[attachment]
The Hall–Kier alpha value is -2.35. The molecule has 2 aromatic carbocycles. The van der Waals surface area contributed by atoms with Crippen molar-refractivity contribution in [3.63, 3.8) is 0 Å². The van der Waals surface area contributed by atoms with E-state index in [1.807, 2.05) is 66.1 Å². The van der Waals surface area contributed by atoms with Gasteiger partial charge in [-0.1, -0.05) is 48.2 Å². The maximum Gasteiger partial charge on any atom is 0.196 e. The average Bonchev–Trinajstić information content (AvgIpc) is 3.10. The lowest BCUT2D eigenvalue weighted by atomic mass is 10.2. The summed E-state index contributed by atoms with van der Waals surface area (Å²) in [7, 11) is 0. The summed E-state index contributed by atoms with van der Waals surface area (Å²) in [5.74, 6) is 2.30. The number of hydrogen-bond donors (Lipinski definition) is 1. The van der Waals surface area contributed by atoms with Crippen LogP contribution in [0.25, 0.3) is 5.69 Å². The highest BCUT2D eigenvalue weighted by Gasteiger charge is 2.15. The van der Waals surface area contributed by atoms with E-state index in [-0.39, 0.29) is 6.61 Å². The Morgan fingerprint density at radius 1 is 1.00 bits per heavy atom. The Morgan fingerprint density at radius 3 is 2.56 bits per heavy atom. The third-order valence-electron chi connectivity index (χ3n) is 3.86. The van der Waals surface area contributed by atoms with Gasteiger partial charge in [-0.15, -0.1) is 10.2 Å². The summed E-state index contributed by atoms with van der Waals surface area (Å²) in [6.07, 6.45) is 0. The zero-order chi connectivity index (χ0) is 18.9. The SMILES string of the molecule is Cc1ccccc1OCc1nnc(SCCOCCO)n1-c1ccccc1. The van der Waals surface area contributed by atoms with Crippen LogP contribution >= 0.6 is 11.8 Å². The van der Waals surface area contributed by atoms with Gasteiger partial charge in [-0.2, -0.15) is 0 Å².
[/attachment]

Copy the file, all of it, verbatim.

The Hall–Kier alpha value is -2.35. The molecule has 2 aromatic carbocycles. The van der Waals surface area contributed by atoms with Crippen molar-refractivity contribution in [3.63, 3.8) is 0 Å². The van der Waals surface area contributed by atoms with E-state index in [1.807, 2.05) is 66.1 Å². The van der Waals surface area contributed by atoms with Gasteiger partial charge in [-0.1, -0.05) is 48.2 Å². The maximum Gasteiger partial charge on any atom is 0.196 e. The average Bonchev–Trinajstić information content (AvgIpc) is 3.10. The lowest BCUT2D eigenvalue weighted by atomic mass is 10.2. The summed E-state index contributed by atoms with van der Waals surface area (Å²) in [7, 11) is 0. The summed E-state index contributed by atoms with van der Waals surface area (Å²) in [5.74, 6) is 2.30. The number of hydrogen-bond donors (Lipinski definition) is 1. The van der Waals surface area contributed by atoms with Crippen LogP contribution in [0.25, 0.3) is 5.69 Å². The highest BCUT2D eigenvalue weighted by Gasteiger charge is 2.15. The van der Waals surface area contributed by atoms with E-state index in [-0.39, 0.29) is 6.61 Å². The Morgan fingerprint density at radius 1 is 1.00 bits per heavy atom. The Morgan fingerprint density at radius 3 is 2.56 bits per heavy atom. The third-order valence-electron chi connectivity index (χ3n) is 3.86. The van der Waals surface area contributed by atoms with Gasteiger partial charge in [-0.15, -0.1) is 10.2 Å². The summed E-state index contributed by atoms with van der Waals surface area (Å²) in [6.07, 6.45) is 0. The zero-order chi connectivity index (χ0) is 18.9. The SMILES string of the molecule is Cc1ccccc1OCc1nnc(SCCOCCO)n1-c1ccccc1. The van der Waals surface area contributed by atoms with Crippen LogP contribution >= 0.6 is 11.8 Å². The van der Waals surface area contributed by atoms with Gasteiger partial charge in [-0.2, -0.15) is 0 Å².